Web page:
The small to medium sized business tier is where leading-edge networking lives. Enterprise-level companies focus on tried and tested solutions. Safe bets. Smaller companies are more inclined to test the waters with new technologies, and even to deploy consumer-focused offerings should these work for them. This is not to say that value is not important, but SME businesses want their challenges solved rapidly and are not overly picky on the shape of the plug, but are more concerned with the hole it fills.
Case in point; small to medium sized companies have been using wireless networking for some time, while their enterprise contemporaries are generally only now implementing WiFi technology with the wider introduction of 802.11n. They were waiting for faster data throughput, wider coverage and more robust security. Smaller businesses look for the convenience of wireless in rapidly provisioning network services. Security is still an issue, but can be tackled quickly by focusing attention on one or a few access points, whereas large organisations have to consider a broader environment. Bigger company, bigger challenges.
The network has also evolved to become a focal point business. The network is the business. When it goes down, staff go home. Some would say that when it comes to investments, network infrastructure and tools should be on top of the pile in terms of importance. That is not saying much though – these days everything from 'basic' productivity applications to storage hardware are networked. The network is everywhere and in everything.
Added to this is the growing focus on mobility that is shifting dynamics in the workplace as a whole. Workers are no longer tied to their desks, but are often empowered to work from home, the local coffee shop or anywhere else. In South Africa this is bolstered by ubiquitous and affordable mobile broadband in the form of 3G HSDPA. The shift has begun; Stafford Masie, country manager of Google South Africa says that one in six Google searches in the country are conducted on a mobile phone and that mobile is a strong focus for the search behemoth’s local operations.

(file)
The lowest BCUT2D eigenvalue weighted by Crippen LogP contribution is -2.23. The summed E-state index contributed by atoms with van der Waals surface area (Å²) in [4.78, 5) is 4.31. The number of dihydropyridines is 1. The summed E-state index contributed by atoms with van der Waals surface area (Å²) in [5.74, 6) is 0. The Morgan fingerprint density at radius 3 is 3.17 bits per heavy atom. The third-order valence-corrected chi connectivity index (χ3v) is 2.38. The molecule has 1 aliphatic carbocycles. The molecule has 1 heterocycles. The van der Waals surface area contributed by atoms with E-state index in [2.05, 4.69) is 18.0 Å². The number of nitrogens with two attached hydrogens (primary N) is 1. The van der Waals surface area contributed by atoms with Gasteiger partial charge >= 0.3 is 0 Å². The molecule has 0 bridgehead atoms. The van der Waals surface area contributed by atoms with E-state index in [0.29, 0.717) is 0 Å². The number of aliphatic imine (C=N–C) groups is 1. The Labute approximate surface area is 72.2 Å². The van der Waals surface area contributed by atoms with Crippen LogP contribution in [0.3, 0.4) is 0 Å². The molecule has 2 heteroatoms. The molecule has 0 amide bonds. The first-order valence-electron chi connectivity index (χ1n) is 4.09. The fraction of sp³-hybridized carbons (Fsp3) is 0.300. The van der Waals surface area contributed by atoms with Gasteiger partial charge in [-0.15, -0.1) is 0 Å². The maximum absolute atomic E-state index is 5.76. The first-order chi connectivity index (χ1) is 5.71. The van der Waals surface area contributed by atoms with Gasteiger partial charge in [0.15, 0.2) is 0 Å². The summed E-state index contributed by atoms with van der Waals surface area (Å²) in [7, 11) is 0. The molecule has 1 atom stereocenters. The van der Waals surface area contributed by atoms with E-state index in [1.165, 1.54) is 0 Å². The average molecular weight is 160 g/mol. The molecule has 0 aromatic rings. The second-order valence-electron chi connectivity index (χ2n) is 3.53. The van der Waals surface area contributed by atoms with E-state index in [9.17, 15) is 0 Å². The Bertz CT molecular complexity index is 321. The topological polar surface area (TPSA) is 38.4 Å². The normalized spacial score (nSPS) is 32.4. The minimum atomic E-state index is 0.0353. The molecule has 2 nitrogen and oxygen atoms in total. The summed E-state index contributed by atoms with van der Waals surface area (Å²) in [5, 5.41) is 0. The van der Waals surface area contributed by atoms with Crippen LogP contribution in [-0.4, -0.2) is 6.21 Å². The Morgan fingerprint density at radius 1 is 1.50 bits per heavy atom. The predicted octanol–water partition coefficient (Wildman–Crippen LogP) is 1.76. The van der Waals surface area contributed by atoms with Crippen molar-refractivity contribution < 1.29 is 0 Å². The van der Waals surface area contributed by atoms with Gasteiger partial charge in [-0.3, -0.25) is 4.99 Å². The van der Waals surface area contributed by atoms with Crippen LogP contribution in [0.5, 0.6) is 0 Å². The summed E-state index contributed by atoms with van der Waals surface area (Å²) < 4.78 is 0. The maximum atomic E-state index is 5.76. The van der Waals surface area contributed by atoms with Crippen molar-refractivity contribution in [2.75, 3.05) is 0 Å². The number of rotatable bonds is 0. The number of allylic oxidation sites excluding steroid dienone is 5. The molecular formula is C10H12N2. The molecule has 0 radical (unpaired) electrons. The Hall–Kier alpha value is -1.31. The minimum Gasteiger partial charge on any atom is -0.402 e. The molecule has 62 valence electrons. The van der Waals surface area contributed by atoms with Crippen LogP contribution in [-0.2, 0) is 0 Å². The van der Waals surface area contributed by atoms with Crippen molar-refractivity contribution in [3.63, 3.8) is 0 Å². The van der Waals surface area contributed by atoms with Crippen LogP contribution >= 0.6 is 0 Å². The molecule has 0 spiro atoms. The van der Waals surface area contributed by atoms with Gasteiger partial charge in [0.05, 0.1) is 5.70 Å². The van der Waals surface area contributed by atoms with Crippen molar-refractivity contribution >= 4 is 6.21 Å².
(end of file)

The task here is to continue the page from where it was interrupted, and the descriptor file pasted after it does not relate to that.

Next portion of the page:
Small to medium sized case study
Sytech Supplies is an SME signage supply company that provides to a niche market nationwide. The company is highly tech-savvy and as with just about any modern business, relies heavily on its network.
“We have a receptionist, managers, a bookkeeper, sales executives, a branding and marketing guy and technicians in our office building, along with warehouse and dispatch workers,” explains Arthur van Wyk, the company’s head of brand marketing. “All staff must have access to the same information and speak the same language. We run networked accounting, database and stock control software and are busy working on a company-wide contact management system.”
“We run our own mail server on the premises and are in the process of getting a VPN (virtual private network),” he continues. “E-mail is a primary form of communication with clients and we have a demo room where we have examples of our specialised printing machines set up to show customers.”
Van Wyk says that the entire business is networked.
“Our internal sales executives, managers and technicians work on laptops that are wirelessly connected,” he states. “60% of all external communication is via e-mail and our network is structured so that every computer in the building can reach any machine in our demo room and send through requests. We also have a server that functions as a communal storage hub for documents and artwork.”
As with many other small to medium sized enterprises, Sytech is also focusing on mobility going forward.
“We will need a solution whereby our external sales consultants carry Blackberries and are able to tap into our stock control system when taking orders out in the field,” says Van Wyk. “We will also need a document web that clients can access securely.”